Mapping and Writing Skills Remedial

There may also be expectations as to how the map is drawn such as a fill in the black approach (Miller et al., 2009). Whereas the open ended process does not place any limitations on the shape of the map or the terms that may be used, however, a small selection of trigger terms may be provided to assist the student (Miller et al., 2009). This approach allows the student to create the map in a manner that is conducive to their understanding of the knowledge of a concept (Miller et al., 2009).

Traditionally, concept maps have been paper and pencil tools, however, increasingly computer software has become available as an alternative to concept mapping. This approach allows for more creativity on the part of the student to design their map in a manner that is conducive to their learning style and compartmentalization of information (Miller et al., 2009).

Concept mapping has been shown to improve the academic writing of students in a variety of ways including allowing for greater recall or ideas, higher levels of organization and consistency of thoughts, increased length of writing assignments, and improved holistic composition (Ruddell & Boyle, 1989).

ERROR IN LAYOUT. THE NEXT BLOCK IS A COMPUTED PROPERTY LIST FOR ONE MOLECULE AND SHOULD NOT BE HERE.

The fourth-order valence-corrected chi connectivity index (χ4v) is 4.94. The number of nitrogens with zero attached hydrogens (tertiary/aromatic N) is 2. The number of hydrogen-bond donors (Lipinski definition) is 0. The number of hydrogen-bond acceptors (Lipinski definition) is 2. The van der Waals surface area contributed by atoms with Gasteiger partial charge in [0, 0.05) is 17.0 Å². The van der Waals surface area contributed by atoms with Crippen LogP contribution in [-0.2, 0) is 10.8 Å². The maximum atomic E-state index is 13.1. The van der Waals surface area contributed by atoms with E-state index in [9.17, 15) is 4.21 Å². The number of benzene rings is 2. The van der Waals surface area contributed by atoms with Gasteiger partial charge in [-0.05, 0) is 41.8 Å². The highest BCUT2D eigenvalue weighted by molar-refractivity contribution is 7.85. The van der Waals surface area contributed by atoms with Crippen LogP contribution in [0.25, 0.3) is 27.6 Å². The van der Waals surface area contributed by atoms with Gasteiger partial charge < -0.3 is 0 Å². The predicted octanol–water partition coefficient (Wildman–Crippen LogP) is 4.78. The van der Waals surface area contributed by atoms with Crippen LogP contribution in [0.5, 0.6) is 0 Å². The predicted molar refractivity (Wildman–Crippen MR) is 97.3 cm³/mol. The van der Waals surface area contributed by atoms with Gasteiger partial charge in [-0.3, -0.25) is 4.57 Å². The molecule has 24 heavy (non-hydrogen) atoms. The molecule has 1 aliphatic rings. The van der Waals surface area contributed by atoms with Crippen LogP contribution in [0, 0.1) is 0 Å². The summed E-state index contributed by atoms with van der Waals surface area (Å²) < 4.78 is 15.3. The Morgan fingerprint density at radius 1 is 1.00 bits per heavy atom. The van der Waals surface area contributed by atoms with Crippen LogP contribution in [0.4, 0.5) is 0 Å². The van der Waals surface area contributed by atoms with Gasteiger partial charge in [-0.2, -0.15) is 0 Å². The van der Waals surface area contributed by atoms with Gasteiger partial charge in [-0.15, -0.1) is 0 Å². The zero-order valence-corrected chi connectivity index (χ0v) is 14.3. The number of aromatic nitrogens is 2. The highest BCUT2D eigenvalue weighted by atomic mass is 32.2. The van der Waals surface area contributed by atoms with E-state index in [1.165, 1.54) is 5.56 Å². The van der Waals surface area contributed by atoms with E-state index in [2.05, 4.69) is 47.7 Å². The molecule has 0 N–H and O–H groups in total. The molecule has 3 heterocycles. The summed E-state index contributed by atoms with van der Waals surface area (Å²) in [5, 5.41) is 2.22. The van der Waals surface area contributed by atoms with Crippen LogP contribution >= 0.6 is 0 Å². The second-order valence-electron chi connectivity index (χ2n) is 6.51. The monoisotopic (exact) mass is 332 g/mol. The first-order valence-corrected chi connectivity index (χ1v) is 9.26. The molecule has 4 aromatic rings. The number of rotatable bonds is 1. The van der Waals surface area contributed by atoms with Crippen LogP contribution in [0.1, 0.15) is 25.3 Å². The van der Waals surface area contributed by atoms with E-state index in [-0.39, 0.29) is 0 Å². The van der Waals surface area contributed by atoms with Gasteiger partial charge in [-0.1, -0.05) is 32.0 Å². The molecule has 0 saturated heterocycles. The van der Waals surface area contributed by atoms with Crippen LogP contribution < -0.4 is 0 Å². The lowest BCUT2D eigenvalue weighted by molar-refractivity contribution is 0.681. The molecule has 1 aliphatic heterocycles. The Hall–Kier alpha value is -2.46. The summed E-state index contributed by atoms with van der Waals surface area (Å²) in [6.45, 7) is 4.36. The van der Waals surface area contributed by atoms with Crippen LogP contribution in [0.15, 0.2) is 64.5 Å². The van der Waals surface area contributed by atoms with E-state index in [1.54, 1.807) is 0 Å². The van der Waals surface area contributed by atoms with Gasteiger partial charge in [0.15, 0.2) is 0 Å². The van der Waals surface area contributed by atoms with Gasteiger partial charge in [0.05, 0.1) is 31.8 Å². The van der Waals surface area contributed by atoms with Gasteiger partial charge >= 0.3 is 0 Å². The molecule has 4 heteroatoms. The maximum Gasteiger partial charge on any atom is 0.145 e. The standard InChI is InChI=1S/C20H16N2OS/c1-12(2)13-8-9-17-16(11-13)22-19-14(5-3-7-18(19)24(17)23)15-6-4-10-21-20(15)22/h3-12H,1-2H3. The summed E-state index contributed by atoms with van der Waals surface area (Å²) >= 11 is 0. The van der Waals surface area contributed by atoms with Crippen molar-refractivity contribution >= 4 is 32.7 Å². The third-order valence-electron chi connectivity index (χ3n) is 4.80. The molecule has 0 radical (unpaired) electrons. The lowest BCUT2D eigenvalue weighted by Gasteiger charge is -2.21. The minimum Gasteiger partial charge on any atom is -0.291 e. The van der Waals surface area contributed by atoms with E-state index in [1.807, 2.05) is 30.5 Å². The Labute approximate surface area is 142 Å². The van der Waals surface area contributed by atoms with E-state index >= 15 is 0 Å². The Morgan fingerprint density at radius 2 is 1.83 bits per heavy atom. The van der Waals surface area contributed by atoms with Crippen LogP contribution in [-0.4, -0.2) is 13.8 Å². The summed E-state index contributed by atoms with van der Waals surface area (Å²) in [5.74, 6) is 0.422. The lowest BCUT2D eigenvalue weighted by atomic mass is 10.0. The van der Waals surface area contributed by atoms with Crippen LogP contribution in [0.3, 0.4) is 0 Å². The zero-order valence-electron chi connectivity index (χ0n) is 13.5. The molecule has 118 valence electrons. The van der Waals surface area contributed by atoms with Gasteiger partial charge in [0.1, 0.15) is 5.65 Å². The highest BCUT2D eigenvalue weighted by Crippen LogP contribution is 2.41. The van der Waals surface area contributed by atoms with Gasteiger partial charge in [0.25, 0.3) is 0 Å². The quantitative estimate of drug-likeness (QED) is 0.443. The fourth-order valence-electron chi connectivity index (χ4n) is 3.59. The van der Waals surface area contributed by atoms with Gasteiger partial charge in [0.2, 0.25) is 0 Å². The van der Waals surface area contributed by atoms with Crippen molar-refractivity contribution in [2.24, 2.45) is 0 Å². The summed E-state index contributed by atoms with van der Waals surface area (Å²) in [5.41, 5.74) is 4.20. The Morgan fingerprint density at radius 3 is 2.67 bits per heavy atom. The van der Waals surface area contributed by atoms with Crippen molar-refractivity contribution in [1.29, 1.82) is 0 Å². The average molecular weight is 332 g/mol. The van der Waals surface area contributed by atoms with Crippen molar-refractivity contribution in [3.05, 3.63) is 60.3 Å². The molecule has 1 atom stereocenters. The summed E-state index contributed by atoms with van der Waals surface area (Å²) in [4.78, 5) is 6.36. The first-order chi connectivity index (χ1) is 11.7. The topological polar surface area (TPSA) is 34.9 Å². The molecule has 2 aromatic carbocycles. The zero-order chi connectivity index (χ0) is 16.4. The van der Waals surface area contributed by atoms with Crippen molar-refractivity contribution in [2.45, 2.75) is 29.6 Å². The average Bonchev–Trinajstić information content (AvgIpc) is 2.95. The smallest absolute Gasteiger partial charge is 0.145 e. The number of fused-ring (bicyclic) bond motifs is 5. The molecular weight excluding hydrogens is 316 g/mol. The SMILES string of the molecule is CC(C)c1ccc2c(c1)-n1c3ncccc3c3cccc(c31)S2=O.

Sturm (2002) found positive effects of concept mapping as a prewriting strategy for students with LD. Any remedial technique will be best introduced in conjunction with teaching strategies that support and assist students in all areas of the writing process.


Miller, K.J., Koury, K.A., Fitzgerald, G.E., Hollingsead, C., Mitchem, K.J., Hui-Hsien T. & Park, M.K. (2009). Concept mapping as a research tool to evaluate conceptual change related to instructional methods. Teacher Education & Special Education, 32(4), 365-378.

Ruddell, R.B., & Boyle, O.F. (1989). A study of cognitive mapping as a means to improve comprehension of expository text. Reading Research and Instruction, 29(1), 12 — 22.

Sturm, J.M. (2002). Effects of hand-drawn and computer-generated concept mapping on the expository writing of middle school students with learning disabilities. Learning Disabilities Research & Practice, 17(2), 124-140.

Zipprich, M.A. (1995). Teaching web making.

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